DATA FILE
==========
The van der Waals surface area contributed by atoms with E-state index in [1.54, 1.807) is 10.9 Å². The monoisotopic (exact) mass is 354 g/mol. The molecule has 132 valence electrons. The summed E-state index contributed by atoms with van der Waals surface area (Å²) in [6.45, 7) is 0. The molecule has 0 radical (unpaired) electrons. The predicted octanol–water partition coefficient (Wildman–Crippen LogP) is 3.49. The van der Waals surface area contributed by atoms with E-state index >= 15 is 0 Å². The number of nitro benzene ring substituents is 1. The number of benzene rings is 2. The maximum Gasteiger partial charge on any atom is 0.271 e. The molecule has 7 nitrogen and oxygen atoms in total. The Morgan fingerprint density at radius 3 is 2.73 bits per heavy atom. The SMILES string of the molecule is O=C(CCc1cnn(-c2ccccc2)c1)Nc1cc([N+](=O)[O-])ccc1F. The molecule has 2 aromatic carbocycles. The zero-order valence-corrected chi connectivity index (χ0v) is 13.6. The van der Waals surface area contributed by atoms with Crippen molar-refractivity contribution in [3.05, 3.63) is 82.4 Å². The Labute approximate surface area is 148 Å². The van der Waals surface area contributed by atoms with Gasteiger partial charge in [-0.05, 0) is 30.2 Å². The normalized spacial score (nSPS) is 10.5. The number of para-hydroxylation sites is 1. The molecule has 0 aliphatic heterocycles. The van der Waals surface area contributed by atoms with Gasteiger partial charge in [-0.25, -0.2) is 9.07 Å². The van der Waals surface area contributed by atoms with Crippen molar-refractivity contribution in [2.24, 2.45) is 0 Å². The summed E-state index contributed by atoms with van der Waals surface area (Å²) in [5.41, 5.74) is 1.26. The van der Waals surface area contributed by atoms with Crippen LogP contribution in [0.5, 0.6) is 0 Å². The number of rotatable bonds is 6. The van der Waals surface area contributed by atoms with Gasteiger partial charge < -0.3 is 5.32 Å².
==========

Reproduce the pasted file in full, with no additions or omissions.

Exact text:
The van der Waals surface area contributed by atoms with E-state index in [1.54, 1.807) is 10.9 Å². The monoisotopic (exact) mass is 354 g/mol. The molecule has 132 valence electrons. The summed E-state index contributed by atoms with van der Waals surface area (Å²) in [6.45, 7) is 0. The molecule has 0 radical (unpaired) electrons. The predicted octanol–water partition coefficient (Wildman–Crippen LogP) is 3.49. The van der Waals surface area contributed by atoms with E-state index >= 15 is 0 Å². The number of nitro benzene ring substituents is 1. The number of benzene rings is 2. The maximum Gasteiger partial charge on any atom is 0.271 e. The molecule has 7 nitrogen and oxygen atoms in total. The Morgan fingerprint density at radius 3 is 2.73 bits per heavy atom. The SMILES string of the molecule is O=C(CCc1cnn(-c2ccccc2)c1)Nc1cc([N+](=O)[O-])ccc1F. The molecule has 2 aromatic carbocycles. The zero-order valence-corrected chi connectivity index (χ0v) is 13.6. The van der Waals surface area contributed by atoms with Crippen molar-refractivity contribution in [3.05, 3.63) is 82.4 Å². The Labute approximate surface area is 148 Å². The van der Waals surface area contributed by atoms with Gasteiger partial charge in [-0.05, 0) is 30.2 Å². The normalized spacial score (nSPS) is 10.5. The number of para-hydroxylation sites is 1. The molecule has 0 aliphatic heterocycles. The van der Waals surface area contributed by atoms with Gasteiger partial charge in [-0.25, -0.2) is 9.07 Å². The van der Waals surface area contributed by atoms with Crippen molar-refractivity contribution in [2.24, 2.45) is 0 Å². The summed E-state index contributed by atoms with van der Waals surface area (Å²) in [5.41, 5.74) is 1.26. The van der Waals surface area contributed by atoms with Crippen LogP contribution in [0.5, 0.6) is 0 Å². The number of rotatable bonds is 6. The van der Waals surface area contributed by atoms with Gasteiger partial charge < -0.3 is 5.32 Å².